Combined adenosine and lidocaine administration limits myocardial reperfusion injury.
The endogenous compound adenosine may play a role in limiting myocardial ischemia-reperfusion injury through its ability to cause vasodilation, modulate cardiac adrenergic responses, inhibit neutrophil function, or modulate energy supply and demand of the myocardium. The local anesthetic lidocaine has been shown to be protective against myocardial ischemia-reperfusion injury, although its mechanism of action remains unresolved. We hypothesized that administration of exogenous adenosine during reperfusion would limit the size of the infarct that results from a period of ischemia and reperfusion only when the animals are treated with lidocaine. Male, mongrel dogs (13.0-20.0 kg) were anesthetized (30 mg/kg i.v. sodium pentobarbital), and a left thoracotomy was performed. The left circumflex coronary artery (LCx) was isolated and instrumented with an electromagnetic flow probe, a 25-gauge nonobstructing intracoronary catheter, and a critical stenosis. The dogs were allocated randomly to one of four groups: 1) control, n = 13, (saline), 2) adenosine, n = 13, (0.15 mg/kg/ml/min i.c. for the first hour of reperfusion), 3) lidocaine, n = 9, (2.0 mg/kg i.v. given immediately before coronary artery occlusion and just before reperfusion), or 4) adenosine plus lidocaine, n = 11. The LCx was occluded for 90 minutes and reperfused for 6 hours. Regional myocardial blood flow (RMBF) was determined (n = 6 per group) at 80 minutes of occlusion and at 45 minutes of reperfusion with radiolabeled microspheres. RMBF determinations revealed an increase in blood flow to the inner two thirds of the myocardium at 45 minutes of reperfusion only in the presence of the combined treatment. Adenosine treatment alone or lidocaine treatment alone did not affect RMBF. Quantification of infarct size (triphenyltetrazolium method) expressed as a percent of the area at risk revealed a significant limitation of infarct size only in the group treated with both adenosine and lidocaine: control, 47.8 +/- 6.6%; adenosine, 45.0 +/- 3.2%; lidocaine, 46.9 +/- 6.0%; and adenosine and lidocaine, 20.8 +/- 5.6%. Statistical analyses were performed with two-way analysis of variance to account for the two individual drug treatments. The findings show that intracoronary administration of exogenous adenosine, at the dose used, is only effective at limiting myocardial infarct size when administered to lidocaine-treated animals.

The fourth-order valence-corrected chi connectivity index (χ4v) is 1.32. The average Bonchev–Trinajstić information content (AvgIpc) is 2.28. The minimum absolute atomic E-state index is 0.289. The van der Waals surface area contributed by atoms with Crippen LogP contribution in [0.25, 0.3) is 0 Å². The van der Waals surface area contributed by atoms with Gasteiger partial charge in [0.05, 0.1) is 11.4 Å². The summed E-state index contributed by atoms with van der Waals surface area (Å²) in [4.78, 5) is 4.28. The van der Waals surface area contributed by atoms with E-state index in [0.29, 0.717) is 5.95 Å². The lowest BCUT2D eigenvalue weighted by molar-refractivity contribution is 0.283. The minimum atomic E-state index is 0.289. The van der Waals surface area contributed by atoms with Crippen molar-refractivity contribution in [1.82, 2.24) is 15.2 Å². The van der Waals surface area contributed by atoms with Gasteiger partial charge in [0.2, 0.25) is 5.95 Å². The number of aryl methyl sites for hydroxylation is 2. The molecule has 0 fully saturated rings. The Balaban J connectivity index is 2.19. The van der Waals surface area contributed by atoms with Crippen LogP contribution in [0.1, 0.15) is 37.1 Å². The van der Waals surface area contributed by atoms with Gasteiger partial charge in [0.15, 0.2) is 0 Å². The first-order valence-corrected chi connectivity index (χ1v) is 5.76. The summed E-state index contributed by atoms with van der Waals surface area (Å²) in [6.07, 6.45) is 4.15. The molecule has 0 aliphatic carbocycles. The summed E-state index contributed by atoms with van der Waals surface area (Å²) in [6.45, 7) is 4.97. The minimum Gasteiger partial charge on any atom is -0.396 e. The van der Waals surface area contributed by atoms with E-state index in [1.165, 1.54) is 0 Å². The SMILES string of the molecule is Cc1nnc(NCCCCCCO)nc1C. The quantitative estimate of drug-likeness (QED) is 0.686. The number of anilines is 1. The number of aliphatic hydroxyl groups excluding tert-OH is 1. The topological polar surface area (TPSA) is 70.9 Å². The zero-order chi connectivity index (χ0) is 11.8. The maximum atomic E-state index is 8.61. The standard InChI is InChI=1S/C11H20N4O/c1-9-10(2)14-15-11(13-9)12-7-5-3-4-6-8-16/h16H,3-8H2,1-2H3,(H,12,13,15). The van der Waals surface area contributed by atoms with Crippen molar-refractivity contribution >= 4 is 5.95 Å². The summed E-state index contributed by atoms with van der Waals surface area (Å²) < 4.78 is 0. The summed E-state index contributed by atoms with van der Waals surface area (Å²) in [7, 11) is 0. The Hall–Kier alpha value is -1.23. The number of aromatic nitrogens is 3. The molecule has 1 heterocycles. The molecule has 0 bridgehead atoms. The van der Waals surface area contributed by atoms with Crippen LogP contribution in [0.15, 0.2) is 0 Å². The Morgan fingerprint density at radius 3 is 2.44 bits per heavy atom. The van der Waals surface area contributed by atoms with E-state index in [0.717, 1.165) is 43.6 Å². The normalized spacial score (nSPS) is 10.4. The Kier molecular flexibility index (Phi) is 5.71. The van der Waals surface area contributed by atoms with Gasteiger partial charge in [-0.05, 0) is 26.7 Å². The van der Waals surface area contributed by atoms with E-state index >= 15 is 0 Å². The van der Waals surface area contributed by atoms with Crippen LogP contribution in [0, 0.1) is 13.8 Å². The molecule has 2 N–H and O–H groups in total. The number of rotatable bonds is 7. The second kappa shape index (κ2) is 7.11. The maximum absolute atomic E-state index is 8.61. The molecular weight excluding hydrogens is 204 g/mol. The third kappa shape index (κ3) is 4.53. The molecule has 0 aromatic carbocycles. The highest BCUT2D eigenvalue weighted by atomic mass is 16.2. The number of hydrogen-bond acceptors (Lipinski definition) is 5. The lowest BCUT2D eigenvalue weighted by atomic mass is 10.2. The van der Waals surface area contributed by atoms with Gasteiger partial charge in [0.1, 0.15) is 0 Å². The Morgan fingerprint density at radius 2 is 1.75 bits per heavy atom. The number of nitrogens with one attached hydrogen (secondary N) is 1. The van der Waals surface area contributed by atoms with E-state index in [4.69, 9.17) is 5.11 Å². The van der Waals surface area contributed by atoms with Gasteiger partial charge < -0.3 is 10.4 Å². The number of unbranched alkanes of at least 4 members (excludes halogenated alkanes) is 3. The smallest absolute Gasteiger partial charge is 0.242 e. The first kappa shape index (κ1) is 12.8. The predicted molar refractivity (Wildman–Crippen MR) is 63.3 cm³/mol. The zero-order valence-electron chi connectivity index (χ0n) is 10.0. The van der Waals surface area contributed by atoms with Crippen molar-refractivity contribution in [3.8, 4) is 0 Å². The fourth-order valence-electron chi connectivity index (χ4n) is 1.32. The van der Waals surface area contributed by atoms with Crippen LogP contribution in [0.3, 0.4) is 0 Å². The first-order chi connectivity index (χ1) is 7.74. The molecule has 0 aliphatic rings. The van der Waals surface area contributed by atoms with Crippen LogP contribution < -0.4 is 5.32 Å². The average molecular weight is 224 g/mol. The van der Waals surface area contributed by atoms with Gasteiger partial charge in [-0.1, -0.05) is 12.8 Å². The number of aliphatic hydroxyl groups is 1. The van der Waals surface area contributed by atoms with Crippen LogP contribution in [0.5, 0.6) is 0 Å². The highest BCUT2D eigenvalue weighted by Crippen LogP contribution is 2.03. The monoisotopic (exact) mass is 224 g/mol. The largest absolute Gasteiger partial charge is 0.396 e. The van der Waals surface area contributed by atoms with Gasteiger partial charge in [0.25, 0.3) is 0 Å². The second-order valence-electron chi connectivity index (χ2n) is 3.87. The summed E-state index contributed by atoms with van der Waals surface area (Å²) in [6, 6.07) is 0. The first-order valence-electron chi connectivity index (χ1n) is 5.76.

- Copyright © 1990 by American Heart Association